Expert view: Zero hours contracts - what's all the fuss about?

Victoria Mitchell of Farleys looks behind the headlines generated by zero hours contracts.

There has been a great deal of negative press about zero hours contracts in the media in the past few weeks.

It is now thought that in excess of one million UK workers are employed under such contracts, with companies including McDonald’s, Wetherspoons and even Buckingham Palace being found to employ workers under such terms.

But what are zero hours contracts in terms of employment law and what is all the fuss about?

Zero hours contracts are not actually defined in law. In practical terms, however, they are a type of casual employment agreement in which the employer does not guarantee any set or minimum hours; paying the worker only for the hours they work.

Part of the reason for the recent controversy surrounding zero hours contracts is that under such an employment agreement, employees are not afforded many of the rights that employees would normally receive. These include fairly basic things such as paid holiday entitlement and sick leave.

Traditionally popular in leisure businesses, where demand for staff can fluctuate depending on factors such as the weather and therefore allowing employers flexibility and reduced risk of overstaffing, several other types organisations have recently been seen to increase their use of zero hours contracts.

These include retails businesses, charities and even local councils. It is their use in these environments that has caused the furore, with critics suggesting that organisations are simply using this type of arrangement to flout their employment law duties.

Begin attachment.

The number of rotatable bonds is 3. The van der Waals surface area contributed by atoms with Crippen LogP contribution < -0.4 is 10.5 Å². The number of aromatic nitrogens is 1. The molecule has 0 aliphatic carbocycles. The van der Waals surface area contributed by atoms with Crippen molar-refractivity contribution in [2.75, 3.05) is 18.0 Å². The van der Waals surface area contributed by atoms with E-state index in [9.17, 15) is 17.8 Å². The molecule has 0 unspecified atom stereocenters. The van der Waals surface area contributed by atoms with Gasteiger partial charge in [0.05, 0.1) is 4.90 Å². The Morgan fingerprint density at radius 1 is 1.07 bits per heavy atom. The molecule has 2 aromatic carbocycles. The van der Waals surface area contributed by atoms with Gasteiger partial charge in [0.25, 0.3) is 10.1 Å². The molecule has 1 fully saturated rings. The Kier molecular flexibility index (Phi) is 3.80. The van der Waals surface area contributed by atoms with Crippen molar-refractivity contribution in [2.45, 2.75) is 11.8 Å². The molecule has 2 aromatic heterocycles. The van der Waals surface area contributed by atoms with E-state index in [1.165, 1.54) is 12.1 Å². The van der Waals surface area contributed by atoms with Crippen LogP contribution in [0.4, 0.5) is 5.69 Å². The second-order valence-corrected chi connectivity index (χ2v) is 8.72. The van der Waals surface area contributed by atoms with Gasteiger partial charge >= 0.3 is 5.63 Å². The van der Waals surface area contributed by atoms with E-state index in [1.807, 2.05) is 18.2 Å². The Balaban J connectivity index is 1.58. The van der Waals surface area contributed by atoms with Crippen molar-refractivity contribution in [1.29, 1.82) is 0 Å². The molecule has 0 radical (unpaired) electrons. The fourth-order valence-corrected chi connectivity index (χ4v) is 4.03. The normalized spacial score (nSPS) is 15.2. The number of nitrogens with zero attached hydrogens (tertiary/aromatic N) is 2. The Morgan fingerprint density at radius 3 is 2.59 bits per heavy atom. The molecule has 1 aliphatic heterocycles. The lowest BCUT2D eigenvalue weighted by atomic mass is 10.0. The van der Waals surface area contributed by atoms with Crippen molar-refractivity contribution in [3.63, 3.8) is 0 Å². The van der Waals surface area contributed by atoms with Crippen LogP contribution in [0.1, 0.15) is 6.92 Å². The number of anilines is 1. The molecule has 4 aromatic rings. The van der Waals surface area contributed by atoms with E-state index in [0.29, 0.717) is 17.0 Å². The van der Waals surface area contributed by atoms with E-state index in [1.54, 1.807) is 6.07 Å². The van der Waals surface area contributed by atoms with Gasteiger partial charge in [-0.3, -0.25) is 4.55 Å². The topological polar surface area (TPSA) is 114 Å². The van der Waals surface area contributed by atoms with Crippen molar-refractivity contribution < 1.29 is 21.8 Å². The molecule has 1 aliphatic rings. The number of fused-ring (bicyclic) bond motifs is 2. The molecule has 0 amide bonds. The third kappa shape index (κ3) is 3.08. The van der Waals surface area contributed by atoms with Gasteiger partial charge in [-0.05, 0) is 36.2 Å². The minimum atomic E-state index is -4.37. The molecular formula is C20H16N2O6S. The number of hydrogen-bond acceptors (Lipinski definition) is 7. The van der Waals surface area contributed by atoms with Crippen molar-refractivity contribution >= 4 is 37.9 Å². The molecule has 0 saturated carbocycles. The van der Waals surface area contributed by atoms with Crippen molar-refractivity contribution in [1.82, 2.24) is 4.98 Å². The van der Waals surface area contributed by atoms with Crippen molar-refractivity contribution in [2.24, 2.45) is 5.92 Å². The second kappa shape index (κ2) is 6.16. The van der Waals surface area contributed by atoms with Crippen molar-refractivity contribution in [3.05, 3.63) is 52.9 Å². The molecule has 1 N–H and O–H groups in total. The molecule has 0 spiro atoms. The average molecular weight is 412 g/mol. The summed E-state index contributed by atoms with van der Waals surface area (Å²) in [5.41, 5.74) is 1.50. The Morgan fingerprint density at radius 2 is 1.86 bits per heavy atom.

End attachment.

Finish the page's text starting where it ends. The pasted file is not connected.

Another criticism is that zero hours contracts offer no guaranteed weekly or monthly income for the staff employed on them, making it difficult to plan and budget. Certainly, there is particular concern whereby the employers include ‘exclusive’ conditions in their contracts, meaning that employees are not allowed to work elsewhere if they needed to supplement their income at any point. Arranging childcare and calculating income to claim benefits or tax credits are also problems associated with flexible working hours.

There are of course benefits – both for employers as well as employees – of using zero hours contracts. Namely, these surround flexibility – allowing businesses to avoid situations where they are overstaffed during unexpected quiet days or spells. It should be noted that the employees have the right to decline work they are offered - allowing them to be flexible and balance their work and personal lives.

Employers need to be aware that there is mounting pressure for a change in the law relating to zero hours contract and if they are currently employing staff under these terms, should perhaps start to consider how they would adapt if such a law does come into force. It may be that employees could be transferred onto fixed hours contracts instead – a move which some of the businesses criticised in the press in the past few weeks have already started to make.

Employers should also be aware that if they originally employed staff under zero hours contracts but the hours that those employees work have become fixed and regular, contractual hours could become an implied term. As such, an employee could by virtue become entitled to ‘normal’ working rights and could bring a claim against an employer who refuses to afford these to them. Victoria Mitchell Farleys